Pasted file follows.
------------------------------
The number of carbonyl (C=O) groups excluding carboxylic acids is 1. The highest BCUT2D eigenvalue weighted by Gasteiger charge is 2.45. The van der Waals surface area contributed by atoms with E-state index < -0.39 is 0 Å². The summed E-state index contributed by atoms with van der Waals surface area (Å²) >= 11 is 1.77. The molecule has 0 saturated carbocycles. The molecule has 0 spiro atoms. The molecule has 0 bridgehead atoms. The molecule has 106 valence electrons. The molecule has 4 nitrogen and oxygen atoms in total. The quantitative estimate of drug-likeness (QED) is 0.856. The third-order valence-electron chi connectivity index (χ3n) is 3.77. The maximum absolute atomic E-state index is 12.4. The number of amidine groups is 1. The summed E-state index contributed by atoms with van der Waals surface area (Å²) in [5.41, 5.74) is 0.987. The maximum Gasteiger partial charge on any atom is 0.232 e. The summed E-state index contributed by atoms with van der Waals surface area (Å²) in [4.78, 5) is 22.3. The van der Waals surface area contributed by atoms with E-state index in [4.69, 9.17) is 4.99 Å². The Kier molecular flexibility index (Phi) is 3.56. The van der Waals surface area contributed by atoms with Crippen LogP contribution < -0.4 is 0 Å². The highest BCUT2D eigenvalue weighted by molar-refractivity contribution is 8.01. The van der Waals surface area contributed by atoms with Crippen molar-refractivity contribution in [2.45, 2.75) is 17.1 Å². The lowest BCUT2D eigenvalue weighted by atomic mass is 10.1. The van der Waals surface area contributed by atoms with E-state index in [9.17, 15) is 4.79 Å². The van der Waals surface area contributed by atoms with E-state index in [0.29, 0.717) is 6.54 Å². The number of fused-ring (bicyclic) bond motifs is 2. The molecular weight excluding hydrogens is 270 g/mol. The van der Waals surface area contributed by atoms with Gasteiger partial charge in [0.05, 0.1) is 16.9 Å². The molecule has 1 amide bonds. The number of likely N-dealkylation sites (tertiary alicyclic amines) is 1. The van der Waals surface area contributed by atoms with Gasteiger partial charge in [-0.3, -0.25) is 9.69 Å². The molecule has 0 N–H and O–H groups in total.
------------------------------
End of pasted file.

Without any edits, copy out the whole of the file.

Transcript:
The number of carbonyl (C=O) groups excluding carboxylic acids is 1. The highest BCUT2D eigenvalue weighted by Gasteiger charge is 2.45. The van der Waals surface area contributed by atoms with E-state index < -0.39 is 0 Å². The summed E-state index contributed by atoms with van der Waals surface area (Å²) >= 11 is 1.77. The molecule has 0 saturated carbocycles. The molecule has 0 spiro atoms. The molecule has 0 bridgehead atoms. The molecule has 106 valence electrons. The molecule has 4 nitrogen and oxygen atoms in total. The quantitative estimate of drug-likeness (QED) is 0.856. The third-order valence-electron chi connectivity index (χ3n) is 3.77. The maximum absolute atomic E-state index is 12.4. The number of amidine groups is 1. The summed E-state index contributed by atoms with van der Waals surface area (Å²) in [5.41, 5.74) is 0.987. The maximum Gasteiger partial charge on any atom is 0.232 e. The summed E-state index contributed by atoms with van der Waals surface area (Å²) in [4.78, 5) is 22.3. The van der Waals surface area contributed by atoms with E-state index in [4.69, 9.17) is 4.99 Å². The Kier molecular flexibility index (Phi) is 3.56. The van der Waals surface area contributed by atoms with Crippen LogP contribution < -0.4 is 0 Å². The highest BCUT2D eigenvalue weighted by molar-refractivity contribution is 8.01. The van der Waals surface area contributed by atoms with Crippen molar-refractivity contribution in [2.45, 2.75) is 17.1 Å². The lowest BCUT2D eigenvalue weighted by atomic mass is 10.1. The van der Waals surface area contributed by atoms with E-state index in [9.17, 15) is 4.79 Å². The van der Waals surface area contributed by atoms with E-state index in [0.29, 0.717) is 6.54 Å². The number of fused-ring (bicyclic) bond motifs is 2. The molecular weight excluding hydrogens is 270 g/mol. The van der Waals surface area contributed by atoms with Gasteiger partial charge in [0.05, 0.1) is 16.9 Å². The molecule has 1 amide bonds. The number of likely N-dealkylation sites (tertiary alicyclic amines) is 1. The van der Waals surface area contributed by atoms with Gasteiger partial charge in [-0.3, -0.25) is 9.69 Å². The molecule has 0 N–H and O–H groups in total.